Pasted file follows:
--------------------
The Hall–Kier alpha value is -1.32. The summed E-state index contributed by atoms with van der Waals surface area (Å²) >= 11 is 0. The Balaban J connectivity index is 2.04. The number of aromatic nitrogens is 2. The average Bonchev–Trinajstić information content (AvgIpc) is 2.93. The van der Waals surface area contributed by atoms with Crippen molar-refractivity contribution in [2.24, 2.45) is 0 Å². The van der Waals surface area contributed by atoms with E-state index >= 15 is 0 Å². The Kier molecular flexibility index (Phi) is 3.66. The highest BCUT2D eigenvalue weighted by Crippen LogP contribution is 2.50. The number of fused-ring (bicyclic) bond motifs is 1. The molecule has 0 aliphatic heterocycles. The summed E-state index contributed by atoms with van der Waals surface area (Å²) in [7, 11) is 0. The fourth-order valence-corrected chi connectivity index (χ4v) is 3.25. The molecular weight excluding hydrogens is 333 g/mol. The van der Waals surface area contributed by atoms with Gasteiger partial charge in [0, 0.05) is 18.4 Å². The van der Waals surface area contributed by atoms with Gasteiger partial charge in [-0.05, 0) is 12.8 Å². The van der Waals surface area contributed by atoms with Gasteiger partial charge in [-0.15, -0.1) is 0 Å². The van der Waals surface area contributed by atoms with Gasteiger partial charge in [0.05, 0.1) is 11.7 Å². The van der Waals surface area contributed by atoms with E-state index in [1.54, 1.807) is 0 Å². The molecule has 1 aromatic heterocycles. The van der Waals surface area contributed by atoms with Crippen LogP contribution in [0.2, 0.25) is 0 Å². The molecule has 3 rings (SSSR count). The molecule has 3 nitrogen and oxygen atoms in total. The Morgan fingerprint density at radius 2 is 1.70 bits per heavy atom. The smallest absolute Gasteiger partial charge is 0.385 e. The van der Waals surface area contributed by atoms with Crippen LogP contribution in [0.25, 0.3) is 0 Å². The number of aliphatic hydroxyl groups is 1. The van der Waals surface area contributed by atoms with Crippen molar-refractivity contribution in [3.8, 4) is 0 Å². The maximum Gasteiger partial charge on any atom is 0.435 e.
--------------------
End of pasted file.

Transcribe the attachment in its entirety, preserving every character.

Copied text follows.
The Hall–Kier alpha value is -1.32. The summed E-state index contributed by atoms with van der Waals surface area (Å²) >= 11 is 0. The Balaban J connectivity index is 2.04. The number of aromatic nitrogens is 2. The average Bonchev–Trinajstić information content (AvgIpc) is 2.93. The van der Waals surface area contributed by atoms with Crippen molar-refractivity contribution in [2.24, 2.45) is 0 Å². The van der Waals surface area contributed by atoms with E-state index >= 15 is 0 Å². The Kier molecular flexibility index (Phi) is 3.66. The highest BCUT2D eigenvalue weighted by Crippen LogP contribution is 2.50. The number of fused-ring (bicyclic) bond motifs is 1. The molecule has 0 aliphatic heterocycles. The summed E-state index contributed by atoms with van der Waals surface area (Å²) in [7, 11) is 0. The fourth-order valence-corrected chi connectivity index (χ4v) is 3.25. The molecular weight excluding hydrogens is 333 g/mol. The van der Waals surface area contributed by atoms with Gasteiger partial charge in [0, 0.05) is 18.4 Å². The van der Waals surface area contributed by atoms with Gasteiger partial charge in [-0.05, 0) is 12.8 Å². The van der Waals surface area contributed by atoms with Gasteiger partial charge in [-0.15, -0.1) is 0 Å². The van der Waals surface area contributed by atoms with Gasteiger partial charge in [0.05, 0.1) is 11.7 Å². The van der Waals surface area contributed by atoms with E-state index in [1.54, 1.807) is 0 Å². The molecule has 1 aromatic heterocycles. The van der Waals surface area contributed by atoms with Crippen LogP contribution in [0.2, 0.25) is 0 Å². The molecule has 3 rings (SSSR count). The molecule has 3 nitrogen and oxygen atoms in total. The Morgan fingerprint density at radius 2 is 1.70 bits per heavy atom. The smallest absolute Gasteiger partial charge is 0.385 e. The van der Waals surface area contributed by atoms with Crippen LogP contribution in [0.25, 0.3) is 0 Å². The number of aliphatic hydroxyl groups is 1. The van der Waals surface area contributed by atoms with Crippen molar-refractivity contribution in [3.8, 4) is 0 Å². The maximum Gasteiger partial charge on any atom is 0.435 e.